Power of the PPC

After you have generated lots of ideas and then selected the best ideas for solving a problem, how do you evaluate those ideas to build the idea instead of destroying it in the process of evaluation?

The method that I have used for years, and invented with my colleagues Diane Foucar-Szocki and Bill Shepard is called Pluses, Potentials and Concerns or PPC for short.

Here is how it works:

  1. State the idea you want to develop in the form of an idea phrase beginning with the words, “What I see myself doing…”
  2. List at least three good things about the idea. These three traits are the pluses of the idea. They are the strengths or positive aspects of the concept. This is what’s good about the idea, at face value, right now.
  3. List the potentials. Potentials are spinoffs, speculations, or possible future gains that might result if the idea were implemented. These are the results it might create. Of course, potentials can be either positive or negative. But if the potentials point out a major concern that may prevent the idea from being implemented, they should be dealt with as concerns.  Phrase potentials beginning with the phrase, “It might…”
  4. List the concerns about the idea. Concerns must be worded as problem statements if this technique is to work. Problem statements begin with the words, “How to…” or “How might I… .” When the concerns are phrased like a problem statement, your mind recognizes them as something that can be solved and almost immediately begins to generate ideas for overcoming that concern.  For example, if the concern is that the idea will cost too much, rephrase your concern as “How to reduce the cost?” or “How to find the money to develop the idea?” By phrasing concerns in this way, you can generate ideas to overcome the concern, strengthen the concept, and increase its chances for acceptance. This is a positive, proactive approach to evaluating and building ideas.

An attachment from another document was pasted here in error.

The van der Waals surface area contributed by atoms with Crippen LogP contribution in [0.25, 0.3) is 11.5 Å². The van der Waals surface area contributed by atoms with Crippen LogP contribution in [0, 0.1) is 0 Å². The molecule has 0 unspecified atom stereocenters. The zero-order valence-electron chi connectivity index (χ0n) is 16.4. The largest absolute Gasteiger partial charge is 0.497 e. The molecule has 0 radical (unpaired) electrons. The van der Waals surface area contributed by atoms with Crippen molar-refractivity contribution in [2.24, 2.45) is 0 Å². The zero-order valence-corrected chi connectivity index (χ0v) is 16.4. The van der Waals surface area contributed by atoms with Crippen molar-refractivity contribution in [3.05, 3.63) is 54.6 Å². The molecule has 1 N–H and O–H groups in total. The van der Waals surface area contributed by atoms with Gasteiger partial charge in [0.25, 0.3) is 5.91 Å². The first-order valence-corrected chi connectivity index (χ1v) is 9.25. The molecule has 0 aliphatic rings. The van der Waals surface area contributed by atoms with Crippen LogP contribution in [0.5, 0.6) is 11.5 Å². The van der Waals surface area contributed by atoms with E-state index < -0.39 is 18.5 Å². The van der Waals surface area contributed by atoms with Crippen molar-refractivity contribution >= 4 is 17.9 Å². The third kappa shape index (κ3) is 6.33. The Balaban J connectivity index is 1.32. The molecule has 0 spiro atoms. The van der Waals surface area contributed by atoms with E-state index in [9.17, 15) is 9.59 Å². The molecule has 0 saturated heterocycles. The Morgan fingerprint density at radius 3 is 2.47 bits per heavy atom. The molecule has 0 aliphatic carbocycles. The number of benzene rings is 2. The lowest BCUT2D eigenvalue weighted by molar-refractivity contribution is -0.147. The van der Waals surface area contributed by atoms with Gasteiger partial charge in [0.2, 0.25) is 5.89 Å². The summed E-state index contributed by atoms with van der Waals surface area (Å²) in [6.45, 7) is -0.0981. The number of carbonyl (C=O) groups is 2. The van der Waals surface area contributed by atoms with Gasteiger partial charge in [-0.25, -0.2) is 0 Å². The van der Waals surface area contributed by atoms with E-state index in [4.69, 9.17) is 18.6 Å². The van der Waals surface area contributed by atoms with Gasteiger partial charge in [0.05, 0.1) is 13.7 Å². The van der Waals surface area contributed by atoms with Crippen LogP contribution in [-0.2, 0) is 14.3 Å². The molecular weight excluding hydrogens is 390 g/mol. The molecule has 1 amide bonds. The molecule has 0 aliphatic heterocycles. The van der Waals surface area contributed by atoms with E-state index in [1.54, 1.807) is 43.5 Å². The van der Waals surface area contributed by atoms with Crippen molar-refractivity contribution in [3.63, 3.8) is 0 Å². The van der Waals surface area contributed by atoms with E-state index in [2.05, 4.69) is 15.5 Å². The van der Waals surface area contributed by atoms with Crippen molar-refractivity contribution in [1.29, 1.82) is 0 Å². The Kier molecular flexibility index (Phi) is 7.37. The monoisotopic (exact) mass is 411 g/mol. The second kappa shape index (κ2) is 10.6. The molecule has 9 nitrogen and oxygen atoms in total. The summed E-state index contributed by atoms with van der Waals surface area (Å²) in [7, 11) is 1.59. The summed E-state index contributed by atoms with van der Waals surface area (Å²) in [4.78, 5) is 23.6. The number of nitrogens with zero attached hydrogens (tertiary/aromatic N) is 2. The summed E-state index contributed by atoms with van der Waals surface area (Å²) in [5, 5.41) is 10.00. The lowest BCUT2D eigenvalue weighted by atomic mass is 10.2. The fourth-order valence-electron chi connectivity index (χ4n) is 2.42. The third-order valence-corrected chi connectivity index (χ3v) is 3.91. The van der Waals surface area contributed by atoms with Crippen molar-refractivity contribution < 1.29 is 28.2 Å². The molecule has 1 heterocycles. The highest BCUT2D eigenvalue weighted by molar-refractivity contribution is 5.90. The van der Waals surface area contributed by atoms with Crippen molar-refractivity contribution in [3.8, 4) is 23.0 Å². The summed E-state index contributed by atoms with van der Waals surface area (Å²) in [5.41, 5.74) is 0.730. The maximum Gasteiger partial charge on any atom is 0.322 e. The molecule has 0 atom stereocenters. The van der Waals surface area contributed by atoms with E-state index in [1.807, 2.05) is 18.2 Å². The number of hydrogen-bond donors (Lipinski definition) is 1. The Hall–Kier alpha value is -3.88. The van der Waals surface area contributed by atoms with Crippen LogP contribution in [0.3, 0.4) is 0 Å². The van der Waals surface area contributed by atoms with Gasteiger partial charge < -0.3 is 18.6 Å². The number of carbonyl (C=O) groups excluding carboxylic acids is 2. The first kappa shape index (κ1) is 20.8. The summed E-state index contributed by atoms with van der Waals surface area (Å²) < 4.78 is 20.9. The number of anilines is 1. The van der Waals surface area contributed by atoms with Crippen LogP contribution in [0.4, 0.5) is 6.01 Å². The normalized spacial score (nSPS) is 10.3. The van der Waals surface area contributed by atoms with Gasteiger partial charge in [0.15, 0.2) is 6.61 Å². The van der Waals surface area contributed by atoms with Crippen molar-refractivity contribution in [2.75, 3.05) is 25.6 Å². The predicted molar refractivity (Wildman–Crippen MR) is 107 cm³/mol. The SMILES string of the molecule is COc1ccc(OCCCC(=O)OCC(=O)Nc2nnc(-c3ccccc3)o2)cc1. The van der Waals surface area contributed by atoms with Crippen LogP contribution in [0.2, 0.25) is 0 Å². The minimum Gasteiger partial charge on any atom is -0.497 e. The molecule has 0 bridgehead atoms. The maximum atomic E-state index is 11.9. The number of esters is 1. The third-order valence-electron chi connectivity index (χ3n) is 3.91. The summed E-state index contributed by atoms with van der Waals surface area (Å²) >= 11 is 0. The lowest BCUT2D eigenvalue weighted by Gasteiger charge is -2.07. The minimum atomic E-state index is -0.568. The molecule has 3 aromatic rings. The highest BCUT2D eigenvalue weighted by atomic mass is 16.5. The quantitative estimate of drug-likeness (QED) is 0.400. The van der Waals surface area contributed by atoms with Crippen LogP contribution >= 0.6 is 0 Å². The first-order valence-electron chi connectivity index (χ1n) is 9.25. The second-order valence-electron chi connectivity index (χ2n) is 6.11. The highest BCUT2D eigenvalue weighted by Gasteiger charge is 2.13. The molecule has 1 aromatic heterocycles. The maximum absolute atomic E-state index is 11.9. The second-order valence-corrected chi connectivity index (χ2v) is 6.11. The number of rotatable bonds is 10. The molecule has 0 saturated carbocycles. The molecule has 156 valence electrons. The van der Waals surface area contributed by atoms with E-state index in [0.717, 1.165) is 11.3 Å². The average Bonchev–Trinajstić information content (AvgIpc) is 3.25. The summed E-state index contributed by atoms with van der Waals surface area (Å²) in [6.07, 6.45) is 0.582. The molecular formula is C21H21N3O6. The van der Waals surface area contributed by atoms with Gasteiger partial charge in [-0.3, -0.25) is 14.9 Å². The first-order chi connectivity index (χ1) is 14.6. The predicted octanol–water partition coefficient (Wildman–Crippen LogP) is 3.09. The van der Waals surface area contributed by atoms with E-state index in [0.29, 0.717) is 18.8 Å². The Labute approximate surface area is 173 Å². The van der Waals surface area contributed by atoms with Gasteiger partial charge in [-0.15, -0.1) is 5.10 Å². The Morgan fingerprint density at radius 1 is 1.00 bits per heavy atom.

5. Overcome your concerns about the idea. After you have listed your concerns, generate ways to overcome each one of them, one concern at a time.

Decide which concern should be overcome first. Sometimes when people tackle their toughest concern first, one or even two of their other concerns evaporate.  As a result of overcoming the concerns about the idea, the idea gets better, more refined and is often ready to be implemented.

As a result of overcoming the concerns about the idea, the idea gets better, more refined and is often ready to be implemented.

Try using the PPC technique next time someone presents you with a new idea.  Let me know how it works for you… and how the person reacted when your first response to their idea was a positive comment.

Learn more about the Power of the PPC in my book, Leading on the Creative Edge.

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